Accumulation and clearance of α-synuclein aggregates demonstrated by time-lapse imaging

Authors

  • Felipe Opazo,

    1. Center for Neurological Medicine, Department for Neurodegeneration and Restorative Research, University of Göttingen, Göttingen, Germany
    2. DFG Research Center for Molecular Physiology of the Brain (CMPB), University of Göttingen, Göttingen, Germany
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  • Antje Krenz,

    1. Center for Neurological Medicine, Department for Neurodegeneration and Restorative Research, University of Göttingen, Göttingen, Germany
    2. DFG Research Center for Molecular Physiology of the Brain (CMPB), University of Göttingen, Göttingen, Germany
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  • Stephan Heermann,

    1. Center of Anatomy, Department of Neuroanatomy, University of Göttingen, Göttingen, Germany
    2. DFG Research Center for Molecular Physiology of the Brain (CMPB), University of Göttingen, Göttingen, Germany
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  • Jörg B. Schulz,

    1. Center for Neurological Medicine, Department for Neurodegeneration and Restorative Research, University of Göttingen, Göttingen, Germany
    2. DFG Research Center for Molecular Physiology of the Brain (CMPB), University of Göttingen, Göttingen, Germany
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      Authors share senior authorship.

  • Björn H. Falkenburger

    1. Center for Neurological Medicine, Department for Neurodegeneration and Restorative Research, University of Göttingen, Göttingen, Germany
    2. DFG Research Center for Molecular Physiology of the Brain (CMPB), University of Göttingen, Göttingen, Germany
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    • 1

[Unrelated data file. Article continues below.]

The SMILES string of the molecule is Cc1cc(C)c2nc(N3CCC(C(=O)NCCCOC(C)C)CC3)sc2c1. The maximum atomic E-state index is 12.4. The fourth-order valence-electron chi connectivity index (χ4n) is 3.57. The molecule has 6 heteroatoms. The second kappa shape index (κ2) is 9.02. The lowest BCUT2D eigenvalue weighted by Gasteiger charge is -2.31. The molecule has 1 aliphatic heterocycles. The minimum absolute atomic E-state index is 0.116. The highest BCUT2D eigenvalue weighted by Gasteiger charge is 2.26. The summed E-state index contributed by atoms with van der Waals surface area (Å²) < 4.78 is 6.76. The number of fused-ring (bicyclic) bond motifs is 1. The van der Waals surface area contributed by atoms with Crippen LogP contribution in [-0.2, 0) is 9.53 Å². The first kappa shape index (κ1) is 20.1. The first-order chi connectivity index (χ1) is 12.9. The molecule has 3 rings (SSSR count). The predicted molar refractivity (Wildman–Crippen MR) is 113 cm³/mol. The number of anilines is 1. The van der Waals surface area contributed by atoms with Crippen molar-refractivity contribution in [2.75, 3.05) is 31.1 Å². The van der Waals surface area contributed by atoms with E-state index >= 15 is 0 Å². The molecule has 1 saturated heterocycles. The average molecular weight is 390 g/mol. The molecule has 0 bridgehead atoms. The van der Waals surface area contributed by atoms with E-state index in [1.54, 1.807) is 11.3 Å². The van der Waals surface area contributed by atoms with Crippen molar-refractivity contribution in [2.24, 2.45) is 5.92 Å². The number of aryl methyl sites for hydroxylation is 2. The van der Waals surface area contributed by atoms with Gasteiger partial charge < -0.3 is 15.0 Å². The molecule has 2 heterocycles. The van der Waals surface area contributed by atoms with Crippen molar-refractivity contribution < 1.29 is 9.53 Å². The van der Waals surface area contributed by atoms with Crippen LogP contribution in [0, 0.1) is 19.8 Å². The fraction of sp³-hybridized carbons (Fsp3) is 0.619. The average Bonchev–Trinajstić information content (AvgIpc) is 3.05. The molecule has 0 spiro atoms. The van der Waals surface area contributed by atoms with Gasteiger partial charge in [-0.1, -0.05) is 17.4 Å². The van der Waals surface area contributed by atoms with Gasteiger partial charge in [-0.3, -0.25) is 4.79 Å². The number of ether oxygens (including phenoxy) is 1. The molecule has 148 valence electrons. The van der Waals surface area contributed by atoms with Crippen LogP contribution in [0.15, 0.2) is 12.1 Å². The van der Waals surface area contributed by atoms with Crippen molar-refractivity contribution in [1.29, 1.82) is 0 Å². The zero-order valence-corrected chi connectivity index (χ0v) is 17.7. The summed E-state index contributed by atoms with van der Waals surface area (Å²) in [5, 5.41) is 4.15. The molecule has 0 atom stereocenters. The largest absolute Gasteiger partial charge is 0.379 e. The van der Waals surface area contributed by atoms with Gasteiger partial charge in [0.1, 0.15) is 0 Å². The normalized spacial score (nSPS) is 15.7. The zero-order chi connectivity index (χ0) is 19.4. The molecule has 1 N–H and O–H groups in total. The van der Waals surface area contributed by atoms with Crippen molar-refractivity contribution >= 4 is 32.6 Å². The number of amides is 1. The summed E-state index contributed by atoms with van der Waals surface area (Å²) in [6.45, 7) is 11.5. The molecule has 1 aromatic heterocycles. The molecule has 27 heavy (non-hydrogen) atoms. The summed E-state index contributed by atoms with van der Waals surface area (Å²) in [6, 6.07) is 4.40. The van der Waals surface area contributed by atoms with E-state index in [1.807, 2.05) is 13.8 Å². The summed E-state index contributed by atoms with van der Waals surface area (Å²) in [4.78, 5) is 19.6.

Authors share senior authorship.


Address correspondence and reprint requests to Björn H. Falkenburger or Jörg B. Schulz, Department for Neurodegeneration and Restorative Research, University of Göttingen, Waldweg 33, D-37073 Göttingen, Germany. E-mail: bfalken@u.washington.edu or jschulz4@gwdg.de

Abstract

Aggregates of α-synuclein are the pathological hallmark of sporadic Parkinson’s disease (PD), and mutations in the α-synuclein gene underlie familial forms of the disease. To characterize the formation of α-synuclein aggregates in living cells, we developed a new strategy to visualize α-synuclein by fluorescence microscopy: α-synuclein was tagged with a six amino acid PDZ binding motif and co-expressed with the corresponding PDZ domain fused to enhanced green fluorescent protein (EGFP). In contrast to the traditional approach of α-synuclein-EGFP fusion proteins, this technique provided several-fold higher sensitivity; this allowed us to compare α-synuclein variants and perform time-lapse imaging. A C-terminally truncated α-synuclein variant showed the highest prevalence of aggregates and toxicity, consistent with stabilization of the α-synuclein monomer by its C-terminus. Time-lapse imaging illustrated how cells form and accumulate aggregates of α-synuclein. A substantial number of cells also reduced their aggregate load, primarily through formation of an aggresome, which could itself be cleared from the cell. The molecular chaperone Hsp70 not only prevented the formation of aggregates, but also increased their reduction and clearance, underlining the therapeutic potential of similar strategies. In contrast to earlier assumptions build-up, reduction and clearance of α-synuclein aggregation thus appear a highly dynamic process.

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